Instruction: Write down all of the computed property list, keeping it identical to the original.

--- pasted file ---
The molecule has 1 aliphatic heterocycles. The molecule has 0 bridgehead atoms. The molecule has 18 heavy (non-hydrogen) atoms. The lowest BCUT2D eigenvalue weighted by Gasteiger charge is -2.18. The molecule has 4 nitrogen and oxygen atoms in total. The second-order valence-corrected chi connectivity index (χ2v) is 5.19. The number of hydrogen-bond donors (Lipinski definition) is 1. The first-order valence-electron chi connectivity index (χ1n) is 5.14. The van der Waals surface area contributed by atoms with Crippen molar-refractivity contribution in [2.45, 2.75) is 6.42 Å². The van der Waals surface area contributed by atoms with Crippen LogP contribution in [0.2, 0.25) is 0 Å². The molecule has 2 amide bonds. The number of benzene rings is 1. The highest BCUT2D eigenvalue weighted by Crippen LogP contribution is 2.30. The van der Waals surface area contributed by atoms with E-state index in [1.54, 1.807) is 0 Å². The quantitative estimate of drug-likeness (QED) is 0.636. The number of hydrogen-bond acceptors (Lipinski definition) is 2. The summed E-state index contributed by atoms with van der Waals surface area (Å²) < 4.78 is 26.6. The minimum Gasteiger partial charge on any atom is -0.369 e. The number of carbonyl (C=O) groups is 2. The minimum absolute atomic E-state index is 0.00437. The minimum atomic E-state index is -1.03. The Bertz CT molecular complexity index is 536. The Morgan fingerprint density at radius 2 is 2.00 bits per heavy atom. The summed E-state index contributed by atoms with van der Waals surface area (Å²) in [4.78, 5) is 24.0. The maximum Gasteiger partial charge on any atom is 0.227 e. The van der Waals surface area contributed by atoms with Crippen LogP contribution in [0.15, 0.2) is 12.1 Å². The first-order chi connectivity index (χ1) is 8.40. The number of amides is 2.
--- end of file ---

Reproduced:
The molecule has 1 aliphatic heterocycles. The molecule has 0 bridgehead atoms. The molecule has 18 heavy (non-hydrogen) atoms. The lowest BCUT2D eigenvalue weighted by Gasteiger charge is -2.18. The molecule has 4 nitrogen and oxygen atoms in total. The second-order valence-corrected chi connectivity index (χ2v) is 5.19. The number of hydrogen-bond donors (Lipinski definition) is 1. The first-order valence-electron chi connectivity index (χ1n) is 5.14. The van der Waals surface area contributed by atoms with Crippen molar-refractivity contribution in [2.45, 2.75) is 6.42 Å². The van der Waals surface area contributed by atoms with Crippen LogP contribution in [0.2, 0.25) is 0 Å². The molecule has 2 amide bonds. The number of benzene rings is 1. The highest BCUT2D eigenvalue weighted by Crippen LogP contribution is 2.30. The van der Waals surface area contributed by atoms with E-state index in [1.54, 1.807) is 0 Å². The quantitative estimate of drug-likeness (QED) is 0.636. The number of hydrogen-bond acceptors (Lipinski definition) is 2. The summed E-state index contributed by atoms with van der Waals surface area (Å²) < 4.78 is 26.6. The minimum Gasteiger partial charge on any atom is -0.369 e. The number of carbonyl (C=O) groups is 2. The minimum absolute atomic E-state index is 0.00437. The minimum atomic E-state index is -1.03. The Bertz CT molecular complexity index is 536. The Morgan fingerprint density at radius 2 is 2.00 bits per heavy atom. The summed E-state index contributed by atoms with van der Waals surface area (Å²) in [4.78, 5) is 24.0. The maximum Gasteiger partial charge on any atom is 0.227 e. The van der Waals surface area contributed by atoms with Crippen LogP contribution in [0.15, 0.2) is 12.1 Å². The first-order chi connectivity index (χ1) is 8.40. The number of amides is 2.